I read and heard that the floating point math is much slower than int math.

And I saw a converting process in here floath math to integer math

So I want to to convert my floating math calculations to integer math.

Here is the code that include floating math:

float sensval, lpf, lps;
float sensinitial; // used to store the initial sensor data
float x, y, z;
int heigh;
int dA;

void setup() {

  sensval = readSensorData();
  sensinitial = sensval; // Setting the initial data
  lpf = lps = sensval;

void loop() {
  sensval =  readSensorData();
  heigh = (float)44330 * (1 - pow(((float) sensval/sensinitial), 0.190295));
  lpf = lpf + (sensval - lpf) * 0.1;
  lps = lps+ (sensval - lps) * 0.05;
  x = (lps - lpf) * 50;
  y = x+ (z - y) * 0.1;
  z = constrain(y, -500, 500);
  dA += z * 100 + 2000;

readSensorData(); returns 7 decimals maximum(752.4543 for example)

There is pow calculation too.

So how can I convert floath math to int math?

Any optimization code are welcome.

  • 2
    The general idea is that you look at your calculations and decided how many binary places (binary equivalent of decimal places) you need in your calculations, or at different stages of the calculations, and do your calculations in an order and/or with a word length that will avoid overflows. You will be using integer data types thoughout your calculations, mentally keeping track of the binary point at each stage of the calculation. Search for Fixed Point Arithmetic to find a lot of information.
    – JRobert
    Commented Apr 17, 2016 at 21:59
  • overflow is not problem, ı just want to convert my floating point calculations to integer calculations to speed up arduino little bit. Commented Apr 17, 2016 at 22:44
  • Have you actually noticed that it is running too slow? Don't try and optimize without a benchmark handy. Commented Apr 17, 2016 at 23:11

2 Answers 2


What you are asking for is not simple, especially since you have this power function that can be hard to approximate.

First, you have to figure out the range and the required precision of each of the floating point numbers you are manipulating. You wrote that readSensorData() returns 7 decimals. If by that you mean that you require a relative accuracy of 10−7, then I predict it will be extremely hard to optimize this as a fixed point calculation. If you can live with a much lower relative accuracy (say, around 10−3 or 10−4), then it may be worth trying something.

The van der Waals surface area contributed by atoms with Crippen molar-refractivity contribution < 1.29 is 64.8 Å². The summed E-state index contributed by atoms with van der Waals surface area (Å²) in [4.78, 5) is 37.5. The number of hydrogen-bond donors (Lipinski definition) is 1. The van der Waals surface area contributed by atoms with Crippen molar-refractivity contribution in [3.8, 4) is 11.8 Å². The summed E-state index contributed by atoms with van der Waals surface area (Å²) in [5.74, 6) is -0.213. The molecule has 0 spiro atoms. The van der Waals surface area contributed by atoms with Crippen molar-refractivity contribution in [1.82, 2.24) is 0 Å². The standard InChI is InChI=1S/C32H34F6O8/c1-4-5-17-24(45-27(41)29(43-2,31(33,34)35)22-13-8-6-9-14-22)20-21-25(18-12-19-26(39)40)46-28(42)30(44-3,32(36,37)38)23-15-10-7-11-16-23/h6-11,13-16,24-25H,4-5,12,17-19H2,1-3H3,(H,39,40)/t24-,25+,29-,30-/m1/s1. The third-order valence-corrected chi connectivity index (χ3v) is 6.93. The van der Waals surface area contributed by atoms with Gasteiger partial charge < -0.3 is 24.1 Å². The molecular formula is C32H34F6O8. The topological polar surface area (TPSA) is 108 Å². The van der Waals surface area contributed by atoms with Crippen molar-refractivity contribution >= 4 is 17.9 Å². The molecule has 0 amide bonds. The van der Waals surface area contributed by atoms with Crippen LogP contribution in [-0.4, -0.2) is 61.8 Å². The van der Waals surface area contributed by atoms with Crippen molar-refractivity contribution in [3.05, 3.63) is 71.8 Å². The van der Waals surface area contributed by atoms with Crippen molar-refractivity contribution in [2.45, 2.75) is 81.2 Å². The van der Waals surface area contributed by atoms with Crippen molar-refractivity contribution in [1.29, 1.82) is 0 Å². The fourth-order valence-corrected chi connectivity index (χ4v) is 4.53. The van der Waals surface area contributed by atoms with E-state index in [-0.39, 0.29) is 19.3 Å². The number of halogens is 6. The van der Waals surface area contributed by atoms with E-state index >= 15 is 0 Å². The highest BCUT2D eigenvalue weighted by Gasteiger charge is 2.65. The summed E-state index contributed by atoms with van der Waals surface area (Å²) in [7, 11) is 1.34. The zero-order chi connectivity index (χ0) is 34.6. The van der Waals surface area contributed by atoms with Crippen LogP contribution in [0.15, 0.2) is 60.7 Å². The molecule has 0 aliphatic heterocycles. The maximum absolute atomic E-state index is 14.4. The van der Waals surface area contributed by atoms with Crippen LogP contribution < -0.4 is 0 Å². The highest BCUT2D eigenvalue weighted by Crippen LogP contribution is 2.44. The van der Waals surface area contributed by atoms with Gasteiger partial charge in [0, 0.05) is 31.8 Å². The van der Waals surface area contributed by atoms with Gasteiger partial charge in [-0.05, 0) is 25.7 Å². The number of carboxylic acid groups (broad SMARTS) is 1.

I would start by writing the expression of height as

height = f(sensval/sensinitial-1)


f(x) = 44330 * (1 - pow(1+x, 0.190295))

I would expect sensval and sensinitial to be close to one another, which would imply that x is small. At this point you should try to estimate the likely range for x, because the feasibility of what follows strongly depends on it. Next step is to approximate f() by a polynomial. A simple Taylor expansion gives:

f(x) ≈ -x*(8435.78-x*(3415.25-x*2060.2))

You may start by trying this, just to see if it looks kind of OK or completely hopeless. You will notice that the above approximation is great when |x| is tiny, but it very quickly degrades as |x| increases. This is why you don't use Taylor expansions in real approximations, I showed it to you only to give you an idea of the feasibility of a polynomial approximation.

To do better than Taylor, you must specify the range of x, then you can scale that range to [−1, 1] and expand on the basis of the Chebyshev polynomials. And then you could fine-tune to get the optimal polynomial, but it's likely to be only marginally better than the Chebyshev expansion.

If all this works with a reasonable polynomial degree (say, no more than 5), then you can start converting to integer math. If it doesn't, you may try a different type of approximation, like interpolating over tabulated values. If the problem is the range of x being too large, you may instead write the power function as

ab = 2b × log2a

and write polynomial approximations to the base-2 exponential and logarithm (the polynomials only needs to cover one octave). If you try a rational fraction approximation, beware that divisions are slow on the AVR platform.

If all the above looks like too complex, or too much work, then just get a faster CPU, or try to live with your program being slow.


Since you are dealing with fractions, you can use fixed point arithmetic. For example, you can use unsigned short _Accum for readSensorData() if you only need 8 bits for the fraction part. http://www.open-std.org/jtc1/sc22/wg14/www/docs/n1169.pdf tells you about fixed point types in c.

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